Dec 5, 2013 / 12:24 pm
Construction of Kelowna's latest waterfront jewel is about a month behind schedule.
The new Kelowna Yacht Club building, slated to open June 21, 2014 is now scheduled for completion and occupancy July 21.
Yacht club general manager, Debbie Hicks says the club was working on an extremely aggressive schedule and any hiccup or setback would cause a delay.
"Most people are not trying to build a project in eight months so, consequently, anything that happens with the delivery of structural steel or the fabrication of the structural steel which is an early component and involves engineering, means there will be a delay," says Hicks.
She says delay in the delivery of the structural steel has caused the delay.
"We are doing everything to make it up."
Any delay in construction of the new yacht club means a delay in Phase 2 of the Stuart Park project.
Phase 2 of Stuart Park includes a green space component on the site of the current yacht club building.
Andrew Gibbs, park and public space project manager, told council Monday it will take the city about two months to completely demolish the yacht club building once it is vacated because of the hazardous materials inside the building that will take time to remove and dispose of.
Any delay in construction of the new yacht club building will push the Stuart Park project further into the fall.
Phase 2 is scheduled for completion at the end of November, however, Gibbs says delays could push that to the spring of 2015.
Hicks says construction crews will be able to work through the winter.
The second floor concrete pour is scheduled for the middle of this month and, after that, Hocks says crews will begin working on closing up the building.
Here is a look inside.
Dec 5, 2013 / 11:22 am
Rising from the ashes left behind following the closure of Kelowna’s Crossroads Treatment Centre is The Bridge Youth & Family Services Society, which was chosen as the replacement institution for those seeking residential treatment services and detox.
The Bridge opened its Withdrawal Management Services (WMS) unit on July 27 and its Intensive Residential Treatment (IRT) Services space on Sept. 9 of this year, the latter of which has just completed its first two intakes, one each for men and women.
The IRT portion of Bridge works in six week cycles, with its two main components made up of psycho-educational workshops and group therapy, says Jamie Mcgregor, a transition counselor with the residential treatment program.
“Our very first cycle was with men and we were at a capacity of 20 and then the second time we ran it we were at 22,” he says, noting that residents always drop out due to the nature of the program.
“We only have 20 beds in the space, but our detox will house two of them for us. So we book in 22 and will usually lose a couple within the first week and then everyone usually ends up in the same house.”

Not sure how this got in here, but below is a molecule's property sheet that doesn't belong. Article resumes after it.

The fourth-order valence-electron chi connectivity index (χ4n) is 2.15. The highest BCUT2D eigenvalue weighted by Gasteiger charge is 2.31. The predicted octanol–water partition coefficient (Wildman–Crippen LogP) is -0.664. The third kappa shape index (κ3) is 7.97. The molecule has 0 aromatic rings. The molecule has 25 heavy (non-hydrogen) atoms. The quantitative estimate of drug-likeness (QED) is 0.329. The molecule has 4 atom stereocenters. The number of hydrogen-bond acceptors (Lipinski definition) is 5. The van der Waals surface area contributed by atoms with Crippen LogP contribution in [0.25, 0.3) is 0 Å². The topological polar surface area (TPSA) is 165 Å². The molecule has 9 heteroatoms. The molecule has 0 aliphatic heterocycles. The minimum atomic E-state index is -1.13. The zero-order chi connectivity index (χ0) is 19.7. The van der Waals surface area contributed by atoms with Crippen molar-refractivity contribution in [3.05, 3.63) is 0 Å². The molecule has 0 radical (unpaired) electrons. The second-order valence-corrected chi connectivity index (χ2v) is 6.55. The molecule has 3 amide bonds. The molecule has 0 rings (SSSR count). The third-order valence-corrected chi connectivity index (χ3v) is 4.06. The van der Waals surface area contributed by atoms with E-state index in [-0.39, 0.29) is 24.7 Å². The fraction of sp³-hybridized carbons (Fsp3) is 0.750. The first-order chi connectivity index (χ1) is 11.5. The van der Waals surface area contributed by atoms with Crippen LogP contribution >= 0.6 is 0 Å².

Those that make it through the application process and find themselves in the program are in for a highly structured and intensive period of time that includes workshops aimed at rebuilding residents from the inside out.
In addition to the physical, mental, social, occupational, emotional and spiritual teaching aspects included in group therapy sessions, there are also activities like yoga, Tai Chi, meditation and outings to the local YMCA to keep residents using an active mind and body.
“The yoga was very well accepted by the men and we had a lot of men make it to the gym everyday once they were here. Some of that has been very well received and some of it will have to be tweaked between the males and females.”
Mcgregor agrees that many of the people who come through their doors have made a conscious effort to change their lives, and that is why it’s neither easy nor difficult to get accepted into the program.
“They have to be connected to some sort of service provider, be it a psychiatrist or mental health worker. They need to get a TB (tuberculosis) test, a pre-admission medical form done by a doctor, and approval from income assistance to cover their funding,” he says, adding that once the application is submitted, it still must be reviewed by a three-person board, including a member from Interior Health.
“It’s not meant to keep people away from it, it’s just meant to keep people in the headspace to be actually able to make it through the program, because it’s very intensive. The days are really rigorously scheduled – there are workshops, and group therapy, and something physical every day.”
There is currently no waiting list since the program is still new to the community, but that’s expected to change once word spreads about the opportunity it provides those who are interested.
For someone with no prior support, the process could be expected to take up to two weeks to get the paperwork and testing in place for someone to enter the program.
The other facility, located a few blocks away, is the WMS unit that has 10 medically supported beds and is strictly voluntary with participants free to leave at any time.
Those that stay are monitored by a physician and receive 24-hour per day care by a licenced practical nurse. They must take part in a thorough intake assessment immediately upon arrival, and a complete physical assessment is done within 24 hours of admission. Transition planning can also begin as early as admission, particularly for those residents in need of housing.
The Bridge has been working in the Okanagan since 1969 and these services can be accessed by calling them at 250-763-0456.